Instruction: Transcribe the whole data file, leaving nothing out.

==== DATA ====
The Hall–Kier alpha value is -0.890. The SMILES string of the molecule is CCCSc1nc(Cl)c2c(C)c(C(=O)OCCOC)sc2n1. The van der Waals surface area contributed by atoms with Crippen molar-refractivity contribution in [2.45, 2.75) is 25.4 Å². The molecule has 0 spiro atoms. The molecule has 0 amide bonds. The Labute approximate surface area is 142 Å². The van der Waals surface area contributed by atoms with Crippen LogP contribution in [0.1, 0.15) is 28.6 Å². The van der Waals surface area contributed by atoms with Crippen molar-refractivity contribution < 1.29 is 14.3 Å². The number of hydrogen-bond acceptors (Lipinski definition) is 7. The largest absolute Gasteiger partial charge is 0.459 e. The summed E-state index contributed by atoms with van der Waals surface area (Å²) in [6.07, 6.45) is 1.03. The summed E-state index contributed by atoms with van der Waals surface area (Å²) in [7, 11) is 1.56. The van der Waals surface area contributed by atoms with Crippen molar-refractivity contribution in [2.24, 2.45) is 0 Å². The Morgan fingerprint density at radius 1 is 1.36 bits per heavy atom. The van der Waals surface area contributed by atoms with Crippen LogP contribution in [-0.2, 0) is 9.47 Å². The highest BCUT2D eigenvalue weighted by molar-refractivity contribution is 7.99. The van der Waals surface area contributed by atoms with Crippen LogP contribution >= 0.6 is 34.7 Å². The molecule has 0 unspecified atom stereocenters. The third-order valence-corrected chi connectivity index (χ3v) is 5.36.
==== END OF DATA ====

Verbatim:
The Hall–Kier alpha value is -0.890. The SMILES string of the molecule is CCCSc1nc(Cl)c2c(C)c(C(=O)OCCOC)sc2n1. The van der Waals surface area contributed by atoms with Crippen molar-refractivity contribution in [2.45, 2.75) is 25.4 Å². The molecule has 0 spiro atoms. The molecule has 0 amide bonds. The Labute approximate surface area is 142 Å². The van der Waals surface area contributed by atoms with Crippen LogP contribution in [0.1, 0.15) is 28.6 Å². The van der Waals surface area contributed by atoms with Crippen molar-refractivity contribution < 1.29 is 14.3 Å². The number of hydrogen-bond acceptors (Lipinski definition) is 7. The largest absolute Gasteiger partial charge is 0.459 e. The summed E-state index contributed by atoms with van der Waals surface area (Å²) in [6.07, 6.45) is 1.03. The summed E-state index contributed by atoms with van der Waals surface area (Å²) in [7, 11) is 1.56. The van der Waals surface area contributed by atoms with Crippen molar-refractivity contribution in [2.24, 2.45) is 0 Å². The Morgan fingerprint density at radius 1 is 1.36 bits per heavy atom. The van der Waals surface area contributed by atoms with Crippen LogP contribution in [-0.2, 0) is 9.47 Å². The highest BCUT2D eigenvalue weighted by molar-refractivity contribution is 7.99. The van der Waals surface area contributed by atoms with Crippen LogP contribution >= 0.6 is 34.7 Å². The molecule has 0 unspecified atom stereocenters. The third-order valence-corrected chi connectivity index (χ3v) is 5.36.